Page 2- The Michigan Daily - Monday, December 3, 1990
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German Chancellor Helmut Kohl shakes hands with the opposition top candidate for chancellory Oskar
Lafontaine as they meet in a TV studio last night after elections.
Continued from page 1
Along with Kohl, Foreign Min-
ister Hans-Dietrich Benscher was
among the big victors. ARD said
Genscher's Free Democrats, Kohl's
junior coalition partner, would in-
crease their representation from 57
to 79 seats in the 656-seat Parlia-
Lafontaine blamed his Social
Democrats' loss on Kohl's ability
to capitalize on the tumultuous
events that began with East Ger-
many's peaceful revolution in Oct.
1989 and led to reunification.
"There were official events which
gave the stage to the government
and gave the opposition difficulties
in articulating its program," he
Germany last voted freely as one
nation in Nov. 1932. Two months
later Hitler was named chancellor
and soon passed laws depriving
non-Nazis of their seats in parlia-
Kohl automatically became the
leader of all Germany when the two
states merged on Oct. 3.
TEACH FOR AME ICA
Wednesday, December 5th
Michigan Union, Wolverine Room
Teach For America is a national teacher corps of
talented, dedicated individuals from all ethnic
backgrounds and academic majors who commit
two years to teach in urban and rural areas that
have persistent teacher shortages.
Applications for spring interviews must be postmarked by January 4, 1991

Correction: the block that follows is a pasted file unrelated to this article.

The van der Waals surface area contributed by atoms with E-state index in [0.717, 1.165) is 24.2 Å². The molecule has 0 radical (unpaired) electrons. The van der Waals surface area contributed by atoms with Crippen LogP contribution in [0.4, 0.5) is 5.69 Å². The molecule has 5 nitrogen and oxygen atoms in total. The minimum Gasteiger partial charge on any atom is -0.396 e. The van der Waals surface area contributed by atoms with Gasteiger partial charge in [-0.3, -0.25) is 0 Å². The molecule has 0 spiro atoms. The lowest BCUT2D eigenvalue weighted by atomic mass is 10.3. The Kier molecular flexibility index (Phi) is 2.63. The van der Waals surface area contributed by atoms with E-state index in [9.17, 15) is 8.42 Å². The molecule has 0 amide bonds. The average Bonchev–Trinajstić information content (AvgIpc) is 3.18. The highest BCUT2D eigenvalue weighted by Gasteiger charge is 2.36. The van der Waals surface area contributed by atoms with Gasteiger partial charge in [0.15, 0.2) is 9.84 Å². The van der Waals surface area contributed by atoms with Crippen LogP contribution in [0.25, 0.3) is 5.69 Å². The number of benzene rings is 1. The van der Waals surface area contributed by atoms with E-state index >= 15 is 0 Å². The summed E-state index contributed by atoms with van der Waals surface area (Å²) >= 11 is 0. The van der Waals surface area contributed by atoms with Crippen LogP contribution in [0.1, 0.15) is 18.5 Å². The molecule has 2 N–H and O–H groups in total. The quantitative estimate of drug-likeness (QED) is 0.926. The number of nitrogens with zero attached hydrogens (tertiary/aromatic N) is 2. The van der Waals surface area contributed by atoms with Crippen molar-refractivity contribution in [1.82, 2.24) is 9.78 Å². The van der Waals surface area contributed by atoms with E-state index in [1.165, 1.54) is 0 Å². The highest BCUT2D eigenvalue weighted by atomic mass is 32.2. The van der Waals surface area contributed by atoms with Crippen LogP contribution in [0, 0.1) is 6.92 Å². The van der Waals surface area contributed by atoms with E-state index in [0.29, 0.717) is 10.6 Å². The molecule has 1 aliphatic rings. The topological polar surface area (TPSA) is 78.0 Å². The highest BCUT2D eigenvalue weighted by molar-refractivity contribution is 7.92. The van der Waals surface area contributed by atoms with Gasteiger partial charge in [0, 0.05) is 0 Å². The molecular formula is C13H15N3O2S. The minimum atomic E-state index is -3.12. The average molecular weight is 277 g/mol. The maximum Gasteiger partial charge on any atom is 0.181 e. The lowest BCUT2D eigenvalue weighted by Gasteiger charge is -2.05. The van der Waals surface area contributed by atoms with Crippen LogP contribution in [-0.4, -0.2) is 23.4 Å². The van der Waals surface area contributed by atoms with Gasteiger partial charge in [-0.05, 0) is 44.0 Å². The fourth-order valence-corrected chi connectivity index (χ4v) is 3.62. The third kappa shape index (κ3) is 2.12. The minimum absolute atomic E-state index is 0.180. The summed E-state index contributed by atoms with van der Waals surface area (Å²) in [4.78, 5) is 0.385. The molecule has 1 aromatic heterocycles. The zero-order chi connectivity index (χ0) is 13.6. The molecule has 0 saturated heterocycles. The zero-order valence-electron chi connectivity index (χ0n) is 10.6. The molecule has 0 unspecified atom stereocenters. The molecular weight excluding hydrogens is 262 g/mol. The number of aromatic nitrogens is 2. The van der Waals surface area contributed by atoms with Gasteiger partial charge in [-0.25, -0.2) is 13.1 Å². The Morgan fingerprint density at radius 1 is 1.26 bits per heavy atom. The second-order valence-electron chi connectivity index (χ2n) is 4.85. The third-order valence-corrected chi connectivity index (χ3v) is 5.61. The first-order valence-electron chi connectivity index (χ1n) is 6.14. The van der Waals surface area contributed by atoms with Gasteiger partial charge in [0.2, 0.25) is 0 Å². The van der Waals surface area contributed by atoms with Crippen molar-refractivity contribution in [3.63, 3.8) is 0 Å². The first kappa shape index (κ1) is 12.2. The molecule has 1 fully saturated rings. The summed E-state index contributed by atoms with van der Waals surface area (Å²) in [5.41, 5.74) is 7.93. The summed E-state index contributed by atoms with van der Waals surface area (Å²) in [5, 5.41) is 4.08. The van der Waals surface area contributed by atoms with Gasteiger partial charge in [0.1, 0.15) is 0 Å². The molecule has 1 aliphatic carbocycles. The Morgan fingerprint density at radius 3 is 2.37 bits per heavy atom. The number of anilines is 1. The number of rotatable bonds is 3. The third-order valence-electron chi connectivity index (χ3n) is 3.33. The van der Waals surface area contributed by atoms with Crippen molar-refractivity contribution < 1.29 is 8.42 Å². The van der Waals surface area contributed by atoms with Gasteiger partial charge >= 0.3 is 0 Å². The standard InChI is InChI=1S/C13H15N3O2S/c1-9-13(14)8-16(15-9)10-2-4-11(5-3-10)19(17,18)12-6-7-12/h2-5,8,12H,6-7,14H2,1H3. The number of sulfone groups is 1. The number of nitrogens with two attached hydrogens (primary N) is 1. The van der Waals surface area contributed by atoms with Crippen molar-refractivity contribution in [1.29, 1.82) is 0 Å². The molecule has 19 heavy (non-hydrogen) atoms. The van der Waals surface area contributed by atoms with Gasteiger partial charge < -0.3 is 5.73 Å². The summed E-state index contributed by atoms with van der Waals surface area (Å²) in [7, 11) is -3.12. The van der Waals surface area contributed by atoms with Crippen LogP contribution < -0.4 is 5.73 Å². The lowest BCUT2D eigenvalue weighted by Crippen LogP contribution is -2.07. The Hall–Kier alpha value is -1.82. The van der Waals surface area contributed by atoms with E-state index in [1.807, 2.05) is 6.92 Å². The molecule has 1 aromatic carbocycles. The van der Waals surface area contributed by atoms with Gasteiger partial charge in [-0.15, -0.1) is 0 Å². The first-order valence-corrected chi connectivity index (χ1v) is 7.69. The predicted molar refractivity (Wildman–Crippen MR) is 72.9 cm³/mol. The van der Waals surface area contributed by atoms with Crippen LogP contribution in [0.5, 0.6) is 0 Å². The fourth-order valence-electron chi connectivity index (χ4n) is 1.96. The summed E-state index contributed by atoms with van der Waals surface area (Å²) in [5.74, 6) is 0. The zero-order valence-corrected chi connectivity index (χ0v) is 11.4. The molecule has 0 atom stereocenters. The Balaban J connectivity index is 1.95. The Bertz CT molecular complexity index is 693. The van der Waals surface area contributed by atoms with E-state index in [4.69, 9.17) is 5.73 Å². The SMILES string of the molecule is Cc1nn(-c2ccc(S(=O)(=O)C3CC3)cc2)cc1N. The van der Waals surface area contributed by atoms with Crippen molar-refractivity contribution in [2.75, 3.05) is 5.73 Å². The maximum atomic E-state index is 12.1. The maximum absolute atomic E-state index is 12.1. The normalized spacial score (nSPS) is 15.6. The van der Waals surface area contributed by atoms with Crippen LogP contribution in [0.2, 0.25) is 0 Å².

and are available at the Office of Career Planning and Placement
for more information, contact Chris Ordway at 769-5644
Registrar's Bulletin Board
The Office of the Registrar will close for the day at 2:00 P.M. on
Thursday, December 20, 1990
Winter Term Classes Begin Wednesday, January 9, 1991
Continued from page 1
Saddam said he was ready to talk
with U.S. officials if they came to
Baghdad "in a spirit of dialogue."
That was in apparent reference to an
offer by President Bush last week to
send Baker to Iraq for talks.
Iraq accepted, but said it wanted
to talk about the Arab-Israeli con-
flict, too. The United States has re-
fused to link any resolution of the
gulf crisis with the Palestinian
Baker said yesterday that if
Saddam complied with U.N. resolu-
tions passed since the crisis erupted
four months ago, he would have no
reason to fear attack.
Iraq, which has been sporadically
releasing captives, let more go yes-
terday. Fifteen freed Americans flew
out of Iraq with former world
heavyweight champion Muhammad
Ali, who secured their release in
talks with Saddam.
A spokesperson for the boxer said
he planned to return to Baghdad at
Christmas to try to bring out more
of the hundreds of remaining cap-
tives, who were stranded when Iraq
invaded Kuwait on Aug. 2.
The 15 Americans freed Sunday
were among 47 foreigners, including
Belgians, Britons and Canadians,
freed separately by Iraq, who arrived.
in Amman, Jordan aboard an Iraqi
All the Americans had been held
at strategic sites in Iraq and Kuwait
as "human shields" against any at-
tack by the multinational force.
In other developments, Filipinos
returning from Iraq and occupied
Kuwait told of long lines for food
and of Iraqis scavenging for scraps
thrown away at the airport by
Continued from page 1
party to this case ... Carole Ruddy